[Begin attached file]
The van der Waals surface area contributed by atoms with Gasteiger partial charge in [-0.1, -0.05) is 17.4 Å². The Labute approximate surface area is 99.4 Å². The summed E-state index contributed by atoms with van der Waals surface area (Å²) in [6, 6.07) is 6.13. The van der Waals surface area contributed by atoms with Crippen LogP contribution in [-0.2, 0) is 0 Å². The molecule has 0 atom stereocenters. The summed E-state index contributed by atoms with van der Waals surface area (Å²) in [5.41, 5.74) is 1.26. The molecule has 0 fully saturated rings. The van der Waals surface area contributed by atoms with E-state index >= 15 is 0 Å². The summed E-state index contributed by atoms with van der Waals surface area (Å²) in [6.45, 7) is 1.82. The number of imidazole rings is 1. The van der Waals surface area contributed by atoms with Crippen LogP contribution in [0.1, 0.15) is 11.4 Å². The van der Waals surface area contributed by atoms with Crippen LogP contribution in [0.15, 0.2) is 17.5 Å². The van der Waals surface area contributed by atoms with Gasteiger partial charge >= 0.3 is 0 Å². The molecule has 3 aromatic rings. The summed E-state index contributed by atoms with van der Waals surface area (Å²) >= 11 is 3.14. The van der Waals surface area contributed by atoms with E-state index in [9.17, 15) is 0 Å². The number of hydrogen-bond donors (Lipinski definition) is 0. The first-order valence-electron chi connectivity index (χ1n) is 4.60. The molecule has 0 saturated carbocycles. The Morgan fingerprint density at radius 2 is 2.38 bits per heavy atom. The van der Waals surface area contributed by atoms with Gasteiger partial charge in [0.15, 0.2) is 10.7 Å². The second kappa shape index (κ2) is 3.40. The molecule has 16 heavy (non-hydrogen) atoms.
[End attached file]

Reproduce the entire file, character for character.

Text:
The van der Waals surface area contributed by atoms with Gasteiger partial charge in [-0.1, -0.05) is 17.4 Å². The Labute approximate surface area is 99.4 Å². The summed E-state index contributed by atoms with van der Waals surface area (Å²) in [6, 6.07) is 6.13. The van der Waals surface area contributed by atoms with Crippen LogP contribution in [-0.2, 0) is 0 Å². The molecule has 0 atom stereocenters. The summed E-state index contributed by atoms with van der Waals surface area (Å²) in [5.41, 5.74) is 1.26. The molecule has 0 fully saturated rings. The van der Waals surface area contributed by atoms with E-state index >= 15 is 0 Å². The summed E-state index contributed by atoms with van der Waals surface area (Å²) in [6.45, 7) is 1.82. The number of imidazole rings is 1. The van der Waals surface area contributed by atoms with Crippen LogP contribution in [0.1, 0.15) is 11.4 Å². The van der Waals surface area contributed by atoms with Crippen LogP contribution in [0.15, 0.2) is 17.5 Å². The van der Waals surface area contributed by atoms with Gasteiger partial charge >= 0.3 is 0 Å². The molecule has 3 aromatic rings. The summed E-state index contributed by atoms with van der Waals surface area (Å²) >= 11 is 3.14. The van der Waals surface area contributed by atoms with E-state index in [9.17, 15) is 0 Å². The number of hydrogen-bond donors (Lipinski definition) is 0. The first-order valence-electron chi connectivity index (χ1n) is 4.60. The molecule has 0 saturated carbocycles. The Morgan fingerprint density at radius 2 is 2.38 bits per heavy atom. The van der Waals surface area contributed by atoms with Gasteiger partial charge in [0.15, 0.2) is 10.7 Å². The second kappa shape index (κ2) is 3.40. The molecule has 16 heavy (non-hydrogen) atoms.